ASO tests roundup: Volume 2
As we discussed in the first part, even the smallest tweaks to icons can yield significant improvements in metrics, sometimes in the double digits. But we don’t stop there. Our team is constantly reimagining and redesigning visuals, and in one case, we’ve seen a whopping 100% boost in organic installs as a result.
Today, we’re delving further into how various adjustments can impact ASO performance in our department. We have a dedicated Slack channel where team members share their before-and-after versions along with comments, highlighting some of the most interesting cases we’ll be discussing further on.
The icon featuring two knights in blue and red battling it out resulted in a substantial 44% increase in installs worldwide and across all locales.
This boost can be attributed to the icon’s ability to effectively communicate the gameplay’s unique features, while also capitalizing on the popular trend of showcasing battles between similar game units from different teams. It’s worth noting that many other developers have also started adopting this trend in their own icons.
The initial banner for the game lacked any characters and was in need of improvement.
After testing a version featuring Mommy and a girl, we saw an expected 10% boost in installs among a 10% audience sample. Although not bad, we knew we could do better.
Our team experimented with the banner by featuring Killy Willy — since he looks more intimidating — against Mommy on it, with added movement and dynamics. However, the metrics showed no significant change, leaving us at a standstill.
In the end, we changed the color palette to be closer to the initial version with the girl and saw a few more percentage points increase in both installs and retention.
In other words, color can be just as influential as composition.
After a series of iterations, a simple modification to the icon’s background yielded remarkable results.
However, the journey to get to that point involved a lengthy exploration of numerous hypotheses, far more than what is depicted in the images.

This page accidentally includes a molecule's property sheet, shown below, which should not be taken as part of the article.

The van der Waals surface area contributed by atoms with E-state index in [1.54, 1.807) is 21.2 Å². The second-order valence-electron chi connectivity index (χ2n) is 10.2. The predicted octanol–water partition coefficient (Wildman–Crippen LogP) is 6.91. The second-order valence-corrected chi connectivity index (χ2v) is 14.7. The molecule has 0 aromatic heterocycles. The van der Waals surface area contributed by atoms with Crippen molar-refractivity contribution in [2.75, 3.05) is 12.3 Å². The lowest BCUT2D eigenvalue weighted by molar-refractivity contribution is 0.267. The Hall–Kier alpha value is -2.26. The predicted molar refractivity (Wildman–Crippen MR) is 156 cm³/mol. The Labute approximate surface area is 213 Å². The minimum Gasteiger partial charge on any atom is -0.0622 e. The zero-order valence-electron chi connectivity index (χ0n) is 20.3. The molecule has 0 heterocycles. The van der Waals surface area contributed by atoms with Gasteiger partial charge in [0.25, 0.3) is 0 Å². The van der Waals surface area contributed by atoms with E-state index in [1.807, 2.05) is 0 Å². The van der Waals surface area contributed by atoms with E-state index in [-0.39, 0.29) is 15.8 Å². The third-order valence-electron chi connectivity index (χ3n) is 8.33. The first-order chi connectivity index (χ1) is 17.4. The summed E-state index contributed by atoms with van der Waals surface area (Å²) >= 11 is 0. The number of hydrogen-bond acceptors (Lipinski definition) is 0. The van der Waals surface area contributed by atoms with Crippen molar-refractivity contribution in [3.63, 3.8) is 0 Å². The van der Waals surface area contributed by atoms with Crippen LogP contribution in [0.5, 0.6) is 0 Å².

Initially, we experimented with changing the background color of the first option to various vibrant shades, which occasionally provided a slight boost, but not enough to proceed. We also tried to keep the green background while changing the angle and pose of the character, both with and without a helmet, but all resulted in a negative impact on metrics.
Eventually, we settled on the original version but added contrast to the character by making the background gray.
This caused metrics to increase by almost 3% in installs and retention. After that, we tried painting the arrowheads in different colors, but this modification didn’t receive positive feedback from users.
We went back to the drawing board and tried various adjustments, such as experimenting with the number of arrows and removing the helmets. The metrics started decreasing again, which told us that oversimplifying the visuals wasn’t the way to go either.
Finally, we arrived at a slightly modified version of the original icon with five arrows and a gray background, which yielded the best results in terms of metrics: we got an additional 2% in both installs and retention.
However, the gray color had mixed results in screenshots, prompting the team to halt the test. On the other hand, the videos with a new background applied were tested on the entire audience, resulting in a small improvement.
Modern Strike Online
The latest banner composition proved to be a game-changer, after a long struggle to improve the previous one. This resulted in a 15% increase in new installations and retention for most locales and in Tier-1 countries.
Initially, we reduced the number of characters and added more details, movement, and dynamic poses. Additionally, we refined the monochrome background to give it a premium and elegant appearance.
Despite this, we continue to experiment with new poses and backgrounds, always looking for ways to elevate the game’s overall visual appeal. This game has been with Azur Games since the company’s inception, and we’re still testing new icons and banners. The lesson we’ve learned is that ASO is an ongoing process that requires continuous testing and optimization, rather than a one-time activity during the game’s launch.
User preferences and visual trends are constantly evolving, and staying on top of them can have a significant impact on your project’s metrics. The examples we discussed earlier highlight that even small changes in icons and banners can affect user engagement and retention rates. This is because when a user comes across a game page on the app store, they already have certain expectations in mind. If the actual game experience diverges too much from those expectations, then the user will quickly lose interest and move on to something else. This is why it’s important to prioritize user expectations over just install growth rates when working on ASO.